Flowing from this broad charge was the assertion that Sanders was hurt by the DNC decision to schedule a limited number of party-sanctioned primary debates, and few debates during prime time hours. But the presumption that Sanders would have significantly benefited from more exposure is purely speculative and ignores Clinton’s high performance in all of the debates she was in in both 2008 and 2016. No public figure in the modern era has been more consistently prepared and on-point in this format than Clinton, and there’s little evidence that Sanders gained ground from the debates that were held in 2016. In fact, other than the first 2012 debate between Barack Obama and Mitt Romney, in which Obama was uncharacteristically sluggish and on the defensive, no political debate from the past couple decades moved public opinion other than around the margins.  

Since Sanders beat Clinton among independents, his supporters cried foul over the number of primary races that were closed, i.e. primaries that only allowed registered Democrats to vote. Whatever the merits of giving non-Democrats a role in choosing the Democratic candidate, the primary rules were decided at the state level, not by the DNC, and were in place well before the 2016 primary. While criticizing the closed primaries on “Face the Nation,” Sanders himself said, “I wouldn’t use the word ‘rigged,’ because we knew what the rules were.”
A third piece of the theory that the 2016 primary was “rigged” was the contention that the challenges faced by new voters and voters who were purged from voter rolls was the work of—or done at the bidding of—the DNC. One could claim that the rules regarding registration of new voters and the purging of voter rolls hurt Sanders more than Clinton, as he did well among first-time voters, but the guidelines were made by state and local government officials (many of them Republicans), not the DNC. And some of these practices disproportionately disenfranchised people of color—Clinton’s strongest constituency. Far from defending voter suppression, Clinton proposed major reforms to increase access to the ballot while her campaign sued to overturn voting restrictions in multiple states.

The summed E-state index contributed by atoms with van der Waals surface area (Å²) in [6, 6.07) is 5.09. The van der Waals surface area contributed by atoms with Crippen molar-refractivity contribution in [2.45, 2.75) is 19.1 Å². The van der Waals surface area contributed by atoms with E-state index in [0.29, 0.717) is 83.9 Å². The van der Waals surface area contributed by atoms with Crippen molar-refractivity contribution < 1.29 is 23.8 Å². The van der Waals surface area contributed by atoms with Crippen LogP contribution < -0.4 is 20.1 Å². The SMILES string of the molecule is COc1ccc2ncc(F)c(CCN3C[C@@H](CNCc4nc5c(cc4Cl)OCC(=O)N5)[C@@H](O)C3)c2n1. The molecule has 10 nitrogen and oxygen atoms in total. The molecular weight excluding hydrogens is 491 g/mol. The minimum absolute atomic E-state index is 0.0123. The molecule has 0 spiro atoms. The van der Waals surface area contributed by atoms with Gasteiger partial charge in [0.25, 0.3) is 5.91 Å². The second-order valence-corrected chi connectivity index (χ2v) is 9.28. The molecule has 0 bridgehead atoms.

Sanders supporters also made a lot of noise about delegates and superdelegates. The attacks on the allotment of delegates among Sanders supporters could be seen as legitimate in those states where Clinton received a higher proportion of delegates than she had won in the popular vote, but Sanders’ supporters lacked such outrage when their candidate benefited from other states’ undemocratic caucus systems, in which delegates parceled out weren’t proportional to the popular vote.
As to superdelegates, Clinton’s broad support from the beginning of the primary process may have given her a psychological advantage (in convincing people to vote for Clinton because they thought her candidacy was inevitable), but her superdelegate lead over Barack Obama in the beginning of the 2008 primary had no impact on that race, and for all of the sound and fury about delegates and superdelegates in 2016, delegates and superdelegates had virtually nothing to do with the results of the primary.